★ Helheim Story:
When at last the ship Ringhorn had floated out so far to sea that it looked like a dull red lamp on the horizon, Frigga turned round and said, “Does any one of you, my children, wish to perform a noble action and win my love forever?”
“I do,” cried Hermod, before any one else had time to open his lips.
“Go then, Hermod,” answered Frigga, “saddle Sleipnir with all speed and ride down to Helheim; there seek out Hela, the stern mistress of the dead, and entreat her to send our beloved back to us once more.”
Hermod was gone in the twinkling of an eye, not in at the mouth of the earth and through the steep cavern down which Odin went to the dead Vala’s grave; he chose another way, though not a better one; for, go to Helheim how you will, the best is but a downward road, and so Hermod found it–downward, slanting, slippery, dark, and very cold. At last he came to the Giallar Bru–that sounding river which flows between the living and the dead, and the bridge over which is paved with stones of glittering gold.
Hermod was surprised to see gold in such a place; but as he rode over the bridge, and looked down carefully at the stones, he saw that they were only tears which had been shed round the beds of the dying–only tears, and yet they made the way seem brighter. But when Hermod reached the other end of the bridge, he found the courageous woman who, for ages and ages, had been sitting there to watch the dead go by, and she stopped him, saying:
“What a noise you make! Who are you? Yesterday five troops of dead men went over the Giallar Bridge and did not shake it so much as you have done. Besides,” she added, looking more closely at Hermod, “you are not a dead man at all. Your lips are neither cold not blue. Why, then, do you ride on the way to Helheim?”
“I seek Baldur,” answered Hermod. “Tell me, have you seen him pass?”
“Baldur,” she said, “has ridden over the bridge; but there below, towards the north, lies the way to the Abodes of Death.”
So Hermod went on the way until he came to the barred gates of Helheim itself. There he alighted, tightened his saddle-girths, remounted, clapped both spurs to his horse, and cleared the gate by one tremendous leap. Then Hermod found himself in a place where no living man had ever been before–the City of the Dead. Perhaps you think there is a great silence there, but you are mistaken. Hermod thought he had never in his life heard so much noise; for the echoes of all words were speaking together–words, some newly uttered and some ages old; but the dead men did not hear who flitted up and down the dark streets, for their ears had been stunned and become cold long since.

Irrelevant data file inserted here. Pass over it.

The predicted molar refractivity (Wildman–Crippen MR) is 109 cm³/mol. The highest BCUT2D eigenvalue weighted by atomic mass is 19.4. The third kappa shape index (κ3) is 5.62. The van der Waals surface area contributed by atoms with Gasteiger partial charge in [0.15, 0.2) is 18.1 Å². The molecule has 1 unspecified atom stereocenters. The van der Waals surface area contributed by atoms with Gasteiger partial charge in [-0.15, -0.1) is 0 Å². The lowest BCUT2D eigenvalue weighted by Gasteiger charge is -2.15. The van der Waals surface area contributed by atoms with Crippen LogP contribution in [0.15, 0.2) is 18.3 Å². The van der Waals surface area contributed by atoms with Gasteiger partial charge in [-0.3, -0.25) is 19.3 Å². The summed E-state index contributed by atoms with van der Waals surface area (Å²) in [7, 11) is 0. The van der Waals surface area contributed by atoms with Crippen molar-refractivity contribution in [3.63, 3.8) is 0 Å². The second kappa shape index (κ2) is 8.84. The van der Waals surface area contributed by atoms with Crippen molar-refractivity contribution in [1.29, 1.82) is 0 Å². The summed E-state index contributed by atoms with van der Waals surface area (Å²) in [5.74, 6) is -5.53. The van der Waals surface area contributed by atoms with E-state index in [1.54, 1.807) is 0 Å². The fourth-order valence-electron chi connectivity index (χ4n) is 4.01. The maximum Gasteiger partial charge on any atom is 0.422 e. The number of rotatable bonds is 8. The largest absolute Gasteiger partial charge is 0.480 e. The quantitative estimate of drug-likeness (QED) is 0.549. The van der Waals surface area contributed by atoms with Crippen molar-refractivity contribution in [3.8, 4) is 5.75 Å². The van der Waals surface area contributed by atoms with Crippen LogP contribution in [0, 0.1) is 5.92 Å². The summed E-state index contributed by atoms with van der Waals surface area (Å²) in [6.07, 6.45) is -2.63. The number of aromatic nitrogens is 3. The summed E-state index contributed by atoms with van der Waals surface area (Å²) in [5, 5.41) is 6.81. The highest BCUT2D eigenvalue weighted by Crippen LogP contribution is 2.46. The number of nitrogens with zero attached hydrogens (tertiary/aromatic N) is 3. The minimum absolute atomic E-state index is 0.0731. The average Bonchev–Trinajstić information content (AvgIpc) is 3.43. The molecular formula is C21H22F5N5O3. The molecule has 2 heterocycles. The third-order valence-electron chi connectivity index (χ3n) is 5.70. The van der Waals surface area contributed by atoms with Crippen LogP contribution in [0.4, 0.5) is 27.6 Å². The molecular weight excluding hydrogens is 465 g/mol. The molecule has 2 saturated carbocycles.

Hermod rode on through the city until he came to the palace of Hela, which stood in the midst. Precipice was its threshold, the entrance hall, Wide Storm, and yet Hermod was not too much afraid to seek the innermost rooms; so he went on to the banqueting hall, where Hela sat at the head of her table and served her newest guests. Baldur, alas! sat at her right hand, and on her left his pale young wife. When Hela saw Hermod coming up the hall she smiled grimly, but beckoned to him at the same time to sit down, and told him that he might sup that night with her.
It was a strange supper for a living man to sit down to. Hunger was the table; Starvation, Hela’s knife; Delay, her man; Slowness, her maid; and Burning Thirst, her wine. After supper Hela led the way to the sleeping apartments. “You see,” she said, turning to Hermod, “I am very anxious about the comfort of my guests. Here are beds of unrest provided for all, hung with curtains of weariness, and look how all the walls are furnished with despair.”
So saying she strode away, leaving Hermod and Baldur together. The whole night they sat on those unquiet couches and talked. Hermod could speak of nothing but the past, and as he looked anxiously round the room his eyes became dim with tears. But Baldur seemed to see a light far off, and he spoke of what was to come.
The next morning Hermod went to Hela, and entreated her to let Baldur return to Asgard. He even offered to take his place in Helhelm if she pleased; but Hela only laughed at this and said: “You talk a great deal about Baldur, and boast how much every one loves him; I will prove now if what you have told me be true. Let everything on earth, living or dead, weep for Baldur, and he shall go home again; but if one thing only refuse to weep, then let Helheim hold its own; he shall not go.”
“Every one will weep willingly,” said Hermod, as he mounted Sleipnir and rode towards the entrance of the city. Baldur went with him as far as the gate and began to send messages to all his friends in Asgard, but Hermod would not listen to many of them.
“You will so soon come back to us,” he said, “there is no use in sending messages.”
So Hermod darted homewards, and Baldur watched him through the bars of Helheim’s gateway as he flew along.
“Not soon, not soon,” said the dead Asa; but still he saw the light far off, and thought of what was to come.
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The Landing Of The Pilgrim Fathers In New England